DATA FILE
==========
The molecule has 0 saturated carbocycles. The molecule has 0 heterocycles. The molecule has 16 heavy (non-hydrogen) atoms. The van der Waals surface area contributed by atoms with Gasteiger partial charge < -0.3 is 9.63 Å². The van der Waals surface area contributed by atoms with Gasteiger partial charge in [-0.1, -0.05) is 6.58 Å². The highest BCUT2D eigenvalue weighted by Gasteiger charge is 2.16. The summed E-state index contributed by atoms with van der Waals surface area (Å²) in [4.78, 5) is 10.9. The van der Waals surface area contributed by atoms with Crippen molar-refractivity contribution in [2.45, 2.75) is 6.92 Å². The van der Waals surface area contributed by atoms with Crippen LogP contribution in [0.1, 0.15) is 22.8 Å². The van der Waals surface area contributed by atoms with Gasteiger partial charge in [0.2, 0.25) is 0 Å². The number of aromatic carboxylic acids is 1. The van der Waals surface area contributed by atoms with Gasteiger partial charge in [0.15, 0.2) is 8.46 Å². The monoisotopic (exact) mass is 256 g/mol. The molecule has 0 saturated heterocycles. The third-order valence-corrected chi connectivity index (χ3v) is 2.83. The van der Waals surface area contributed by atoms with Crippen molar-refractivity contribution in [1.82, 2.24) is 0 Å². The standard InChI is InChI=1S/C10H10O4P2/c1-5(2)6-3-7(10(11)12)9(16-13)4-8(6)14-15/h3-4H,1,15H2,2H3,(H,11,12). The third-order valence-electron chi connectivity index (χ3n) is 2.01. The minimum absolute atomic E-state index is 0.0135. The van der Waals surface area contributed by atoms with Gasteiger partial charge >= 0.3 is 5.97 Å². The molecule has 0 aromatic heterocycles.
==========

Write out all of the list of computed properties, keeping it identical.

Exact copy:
The molecule has 0 saturated carbocycles. The molecule has 0 heterocycles. The molecule has 16 heavy (non-hydrogen) atoms. The van der Waals surface area contributed by atoms with Gasteiger partial charge < -0.3 is 9.63 Å². The van der Waals surface area contributed by atoms with Gasteiger partial charge in [-0.1, -0.05) is 6.58 Å². The highest BCUT2D eigenvalue weighted by Gasteiger charge is 2.16. The summed E-state index contributed by atoms with van der Waals surface area (Å²) in [4.78, 5) is 10.9. The van der Waals surface area contributed by atoms with Crippen molar-refractivity contribution in [2.45, 2.75) is 6.92 Å². The van der Waals surface area contributed by atoms with Crippen LogP contribution in [0.1, 0.15) is 22.8 Å². The van der Waals surface area contributed by atoms with Gasteiger partial charge in [0.2, 0.25) is 0 Å². The number of aromatic carboxylic acids is 1. The van der Waals surface area contributed by atoms with Gasteiger partial charge in [0.15, 0.2) is 8.46 Å². The monoisotopic (exact) mass is 256 g/mol. The molecule has 0 saturated heterocycles. The third-order valence-corrected chi connectivity index (χ3v) is 2.83. The van der Waals surface area contributed by atoms with Crippen molar-refractivity contribution in [1.82, 2.24) is 0 Å². The standard InChI is InChI=1S/C10H10O4P2/c1-5(2)6-3-7(10(11)12)9(16-13)4-8(6)14-15/h3-4H,1,15H2,2H3,(H,11,12). The third-order valence-electron chi connectivity index (χ3n) is 2.01. The minimum absolute atomic E-state index is 0.0135. The van der Waals surface area contributed by atoms with Gasteiger partial charge >= 0.3 is 5.97 Å². The molecule has 0 aromatic heterocycles.